As we await the final report “Building a Safer Future” from Dame Judith Hackitt, with recommendations for fire safety in buildings, we can anticipate some significant changes in the way the industry operates. This includes how the marketing and communications teams promote the credentials of their building products.

I’d like to consider three statements from the Hackitt Interim Report published in December 2017.

1.40 Products are marketed with specification data presented in ways which can easily be misinterpreted.

This refers to the ambiguity that can be found in not only manufacturer literature, but also some of the certification that is issued. It is the equivalent of the “broadband speeds of up to 38Mb” statement.

Our recent research Changes in Specifier Attitudes found, that as a result of the Grenfell fire, 70% of architects had changed their approach to specification, and not just for fire protection. They recognise the ambiguity of some of these product claims, asking for more evidence to substantiate them.

That means more time spent by the specifier researching and understanding products. More time visiting websites, downloading product information, attending CPD and on the phone to technical advisory services. This will push up demands on resource, but does provide the opportunity for greater engagement by manufacturers with decision makers.

It also means that companies must ensure that the product information they put out is not ambiguous. It is important for both your people and company to be seen as the Trusted Advisor – which means being open and honest. So marketing needs to be as ofay with technical product information as the front line technical staff.

Manufacturers can help specifiers to understanding the design and performance implications of product via CPD (Continuing Professional Development) seminars. CPD seminars are a proactive way to introduce your company and demonstrate technical competence. It presents an opportunity for the manufacturer to engage directly with specifiers.

You can then extend this engagement via technical support, providing further points of contact with the specifier.

1.45 The integrity and ability to perform of products and systems are highly dependent on correct installation by competent and knowledgeable persons.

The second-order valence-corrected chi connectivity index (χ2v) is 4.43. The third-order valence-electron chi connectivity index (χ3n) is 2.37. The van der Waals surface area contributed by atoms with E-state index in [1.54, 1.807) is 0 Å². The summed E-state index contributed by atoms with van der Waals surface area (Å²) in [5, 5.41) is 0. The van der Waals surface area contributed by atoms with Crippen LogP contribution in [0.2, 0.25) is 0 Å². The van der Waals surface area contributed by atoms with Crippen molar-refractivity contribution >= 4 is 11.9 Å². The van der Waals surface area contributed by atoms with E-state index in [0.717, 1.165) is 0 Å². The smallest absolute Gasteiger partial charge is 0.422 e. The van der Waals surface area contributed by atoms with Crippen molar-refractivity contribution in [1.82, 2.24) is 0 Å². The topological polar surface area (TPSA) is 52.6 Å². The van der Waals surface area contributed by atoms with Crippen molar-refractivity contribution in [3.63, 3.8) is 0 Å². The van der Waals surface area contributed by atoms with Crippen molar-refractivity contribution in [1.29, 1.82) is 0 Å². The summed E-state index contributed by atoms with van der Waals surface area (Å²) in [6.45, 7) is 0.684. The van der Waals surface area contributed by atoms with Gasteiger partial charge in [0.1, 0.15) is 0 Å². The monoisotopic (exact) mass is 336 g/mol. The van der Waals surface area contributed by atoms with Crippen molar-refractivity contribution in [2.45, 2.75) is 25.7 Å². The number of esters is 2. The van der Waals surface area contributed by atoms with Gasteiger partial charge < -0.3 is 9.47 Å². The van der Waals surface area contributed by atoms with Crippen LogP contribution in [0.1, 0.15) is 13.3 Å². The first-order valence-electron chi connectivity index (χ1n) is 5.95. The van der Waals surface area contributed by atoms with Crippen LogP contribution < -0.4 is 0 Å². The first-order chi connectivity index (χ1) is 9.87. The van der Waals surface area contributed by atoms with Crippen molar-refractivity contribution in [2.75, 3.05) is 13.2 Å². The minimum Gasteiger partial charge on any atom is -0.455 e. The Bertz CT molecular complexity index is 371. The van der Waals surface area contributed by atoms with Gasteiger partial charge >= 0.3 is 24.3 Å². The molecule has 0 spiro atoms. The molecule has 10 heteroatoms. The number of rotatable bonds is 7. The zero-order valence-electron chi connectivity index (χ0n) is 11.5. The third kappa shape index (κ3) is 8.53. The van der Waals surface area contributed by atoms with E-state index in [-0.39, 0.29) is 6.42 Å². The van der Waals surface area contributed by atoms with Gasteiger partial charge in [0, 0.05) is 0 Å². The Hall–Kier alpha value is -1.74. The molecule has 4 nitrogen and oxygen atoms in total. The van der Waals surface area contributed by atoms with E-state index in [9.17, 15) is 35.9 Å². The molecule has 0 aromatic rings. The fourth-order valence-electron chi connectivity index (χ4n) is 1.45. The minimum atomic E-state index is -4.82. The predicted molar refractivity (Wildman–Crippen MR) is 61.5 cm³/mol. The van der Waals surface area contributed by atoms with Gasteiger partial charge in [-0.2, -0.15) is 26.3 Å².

Many leading manufacturers have been providing installer training for years, and we can expect increased demand for this. It is also something that architects and main contractors will be taking into account when selecting products and subsequently appointing installers.

Ensuring their products are correctly installed should be a priority for manufacturers, but it also represents an opportunity to build closer relationships with installers – both companies and their employees – and hence build their loyalty. Anything which moves away from a ‘lowest price’ relationship has to be encouraged. Installer training can reduce the incident of specification switching and could be the start of a journey towards forming a genuine partnership.

1.66 It has also been observed that the use of ‘value engineering’ is almost always about cutting cost out of a project, at times without due reference to key specification requirements…..

Or to put it another way, specification switching. This is a challenge all manufacturers of high performance products will be familiar with. On many occasions, the architect will be aware of the benefits of using a higher value product and specify it, only to find that the sub-contractor is using a different, lower cost, product.

This problem can be reduced by providing the architect or engineer with clear well written specifications which describe the unique characteristics of your product. In this way even if he adds “or equal/equivalent” it makes it quite clear what the alternative product must do to be a substitute.

Ideally when reviewing your specification documentation you should view all of your information surrounding the specification. This is important as sometimes it highlights a need to review and correct them all, for consistency.

Conclusion

While it is hoped that Dame Judith Hackitt’s report will lead to action by government and industry, we detect that there is already a change in the attitude of specifiers. There are many small changes product manufacturers, and not just those involved with fire protection, can start to make now to support this and contribute to ensuring that buildings constructed today are fit for purpose.

Learn more about changing specifier attitudes by reading our short report.

 

Competitive advantage consultancy is a strategic sales and a marketing consultancy specific to construction. We can help develop and implement effective specification strategies, drawing on our range of services:

Construction market research

CPD development

Specification sales and marketing training

Specification document writing

If you have a specification strategy challenge you need help with then we would be happy to talk through your requirements. 01252 378053.

 

 

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